The three-pointed star is glinting proudly in the Spanish sun. And it has every reason to – it’s surmounting the bonnet of the all-new E-class, Merc’s statement car, the car that defines the brand: solid, sensible, engineered and built like no other.
Trouble is, in recent years it hasn’t quite worked out like that; Mercedes lost focus for a while and quality suffered. This one gets it back on track. It’s nothing to do with the new bland-cubism styling, but the sense of wellbeing you get from being in it. Horrible word admittedly, but it accurately conveys the sense of comfort and security the latest E-class imparts.
Subscribe to evo magazine
Madrid rush hour is as bad as you’d imagine, and yet, urged gently along by a 5.5-litre V8, cushioned by air suspension and idiot-proofed by systems that monitor my blind spots, the lane I’m in, the current speed limit (it really does read the road signs) and even whether I’m paying attention, the vagaries of Spanish driving are nothing more than a remote niggle.
OK, so I’ve never driven a more dictatorial car – it beeps, bongs, flashes and hoots at the smallest infringements of its electronic parameters – but go with the flow and it excels at soothing and cruising. Expansion joints, so often the bane of air suspension, are barely noticed, a 0.25Cd drag factor means zero wind noise and 383 near-mute horses make short work of adding speed.
Now, what we haven’t discussed yet is the thrill of driving. There’s a reason. It’s absent – even from the flagship E500. Yes, it’s fast and the cross-drilled brakes hint at a certain prowess, but it’s not backed up by actual ability. The oily steering has zero feedback, there’s no manual mode on the unhurried seven-speed auto gearbox and although traction is exceptional and the car manfully resists wallow, there’s precious little hint of the E500 working with you, exhibiting any verve or spirit. Instead it settles for being competent and capable. A 518bhp E63 is on its way – let’s hope AMG has waved the magic wand.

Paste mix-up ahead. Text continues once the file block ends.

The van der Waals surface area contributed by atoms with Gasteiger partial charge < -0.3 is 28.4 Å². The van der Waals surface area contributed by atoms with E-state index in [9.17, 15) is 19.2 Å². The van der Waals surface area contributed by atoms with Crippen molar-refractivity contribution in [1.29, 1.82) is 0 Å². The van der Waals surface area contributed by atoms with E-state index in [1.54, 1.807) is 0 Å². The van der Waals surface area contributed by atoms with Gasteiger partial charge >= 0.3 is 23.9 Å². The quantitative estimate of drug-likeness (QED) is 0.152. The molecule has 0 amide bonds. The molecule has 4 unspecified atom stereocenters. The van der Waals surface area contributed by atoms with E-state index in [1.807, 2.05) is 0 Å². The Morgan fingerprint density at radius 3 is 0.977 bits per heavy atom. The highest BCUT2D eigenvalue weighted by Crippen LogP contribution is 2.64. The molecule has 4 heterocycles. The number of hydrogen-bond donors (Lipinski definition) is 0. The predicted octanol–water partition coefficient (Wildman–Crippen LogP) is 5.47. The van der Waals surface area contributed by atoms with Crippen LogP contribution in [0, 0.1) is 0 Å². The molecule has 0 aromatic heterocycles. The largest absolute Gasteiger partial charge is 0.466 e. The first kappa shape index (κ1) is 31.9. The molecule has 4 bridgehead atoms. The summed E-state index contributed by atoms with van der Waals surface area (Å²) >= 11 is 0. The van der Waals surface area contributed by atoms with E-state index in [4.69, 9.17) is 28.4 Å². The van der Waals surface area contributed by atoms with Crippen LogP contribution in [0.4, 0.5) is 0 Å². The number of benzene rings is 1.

The next day I drive the conventionally suspended E250 CDI, which I suspect will outsell the V8 100 to 1. I actually come away preferring it because there’s a touch more texture to the way it drives.
I admire Merc’s decision not to chase the 5-series but to follow its own path and get back to what made the firm great in the first place. The end result is a handsomely likeable everyday car that’s perfectly targeted on its core audience. The trouble is there’s no heart and soul in it. This is executive car by numbers, an automotive box-ticker. Personally speaking, and at the risk of appearing jingoistic, I’d have an XF every time.
|Max power||383bhp @ 6000rpm|
|Max torque||391lb ft @ 2800-4800rpm|
|Top speed||155mph (limited)|